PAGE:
Astral Knight 2019 marks USAF F-35 record deployment, strengthens integration between fourth-fifth generation fighters

Astral Knight 2019 F-35 Aviano
USAF F-35A takes off from Aviano AFB during Astral Knight 2019 exercise.

The Aviano air base, northern Italy, is currently hosting a record line-up of USAF F-35 stealth fighters. On 23 and 25 May, two squadrons consisting of six aircraft each from 388th FW and 419th FW at Hill AFB, crossed the Ocean to reach Italy and execute the largest and longest deployment of F-35s in Europe and the first on Italian soil. The main purpose of the deployment is to allow Lightening IIs to participate in the Astral Knight 2019 (AK19) exercise and train together NATO forces.

AK19 is a U.S. Air Force in Europe led exercise that is taking place at Aviano AFB as well as other locations in Croatia, Germany and Slovenia. It is an integrated air and missile defense exercise focused on conducting defense of key terrain. This exercise aims to enanche the command and control integration, coordination and interoperability of air, land and sea capabilities and overlapping operations into the integrated air and missile defense enterprise. The AK19 includes USAF F-16s, F-35s, KC-135s, KC-10s and E-3s, ITAF F-35s, Eurofighters and G550 and CAF MiG-21s.

Like most modern aerial exercises, the AK19 offers a great opportunity for cooperation between old and new generation systems. 

“The F-35 has reached a point where we can do both our continuation and upgrade training to a level where integration will benefit both fourth- and fifth-generation pilots,” said an F-35 pilot during a previous interview.

“The difference in the way of thinking between flying a fourth-generation and a fifth-generation fighter is tremendous,” he said. “The ability to get out there and see the capabilities of the fifth-generation F-35 versus a fourth-generation airframe, and then to teach fourth-generation pilots how to integrate the tactical and technological advances of the fifth generation, is a great opportunity for us.”

The fourth and fifth generation jets will work together for some time, requiring pilots to be skilled in developing and using integrated tactics designed to maximize the utility of both types. The military fleets of several NATO countries will include fourth-gen aircraft for at least two decades.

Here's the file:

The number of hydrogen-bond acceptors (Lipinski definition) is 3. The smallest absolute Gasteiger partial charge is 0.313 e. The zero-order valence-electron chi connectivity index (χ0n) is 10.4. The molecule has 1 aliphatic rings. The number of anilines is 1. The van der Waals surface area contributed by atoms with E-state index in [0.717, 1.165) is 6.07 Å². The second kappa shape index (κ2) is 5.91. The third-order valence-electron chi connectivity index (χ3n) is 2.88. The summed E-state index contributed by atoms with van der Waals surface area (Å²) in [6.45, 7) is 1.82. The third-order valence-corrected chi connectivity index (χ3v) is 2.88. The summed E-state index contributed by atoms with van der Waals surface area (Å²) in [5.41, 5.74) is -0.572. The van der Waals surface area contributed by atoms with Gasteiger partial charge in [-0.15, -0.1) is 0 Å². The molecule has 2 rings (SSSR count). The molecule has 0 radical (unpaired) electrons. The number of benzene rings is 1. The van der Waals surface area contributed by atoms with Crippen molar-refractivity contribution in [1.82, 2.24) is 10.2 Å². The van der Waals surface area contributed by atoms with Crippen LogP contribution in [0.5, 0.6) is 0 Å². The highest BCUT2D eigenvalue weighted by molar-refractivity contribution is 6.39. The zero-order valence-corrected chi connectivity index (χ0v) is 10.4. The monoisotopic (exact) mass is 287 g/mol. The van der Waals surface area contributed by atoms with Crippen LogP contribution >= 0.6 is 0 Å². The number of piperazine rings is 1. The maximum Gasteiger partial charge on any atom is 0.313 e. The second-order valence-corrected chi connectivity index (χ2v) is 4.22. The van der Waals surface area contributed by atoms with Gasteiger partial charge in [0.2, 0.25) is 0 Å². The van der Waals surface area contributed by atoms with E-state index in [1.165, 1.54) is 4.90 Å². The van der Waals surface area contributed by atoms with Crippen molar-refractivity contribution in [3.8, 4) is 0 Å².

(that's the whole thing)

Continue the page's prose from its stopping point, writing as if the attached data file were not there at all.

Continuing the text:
Usually, during exercises such as AK19, stealth planes are in charge of escorting coalition fighters and protecting them from SAM (Surface to Air Missile) threats. In addition, they play the role of "Battle Manager", sharing tactical information with other aircraft during DCA (Defensive Counter Air) missions.

Thanks to their stealness, the F-35s can penetrate the battlefield without being noticed by the enemy's radar and successfully complete SEAD (Suppression of Enemy Air Defenses) missions so as to allow Allied aircraft to conduct ground attack missions with low defeat rates.

The AK19 also marks the first interaction in the European skies between Italian and U.S. F-35s. The Lightning IIs of the Italian Air Force are now perfectly integrated with those of the US Air Force. The Italian F-35 pilots have recently proven their ability to operate together with other JSF users during Red Flag 19-2 exercise at Nellis AFB (More details here).

The main air operations are conducted over the Adriatic Sea, during the days prior to the exercise the USAF F-35 pilots conducted several familiarization flights to check zones and set procedures. At the end of the AK19, the stealth fighters will continue their training together with NATO Allies flying out of other air bases in Europe.

Written by Matteo Sanzani

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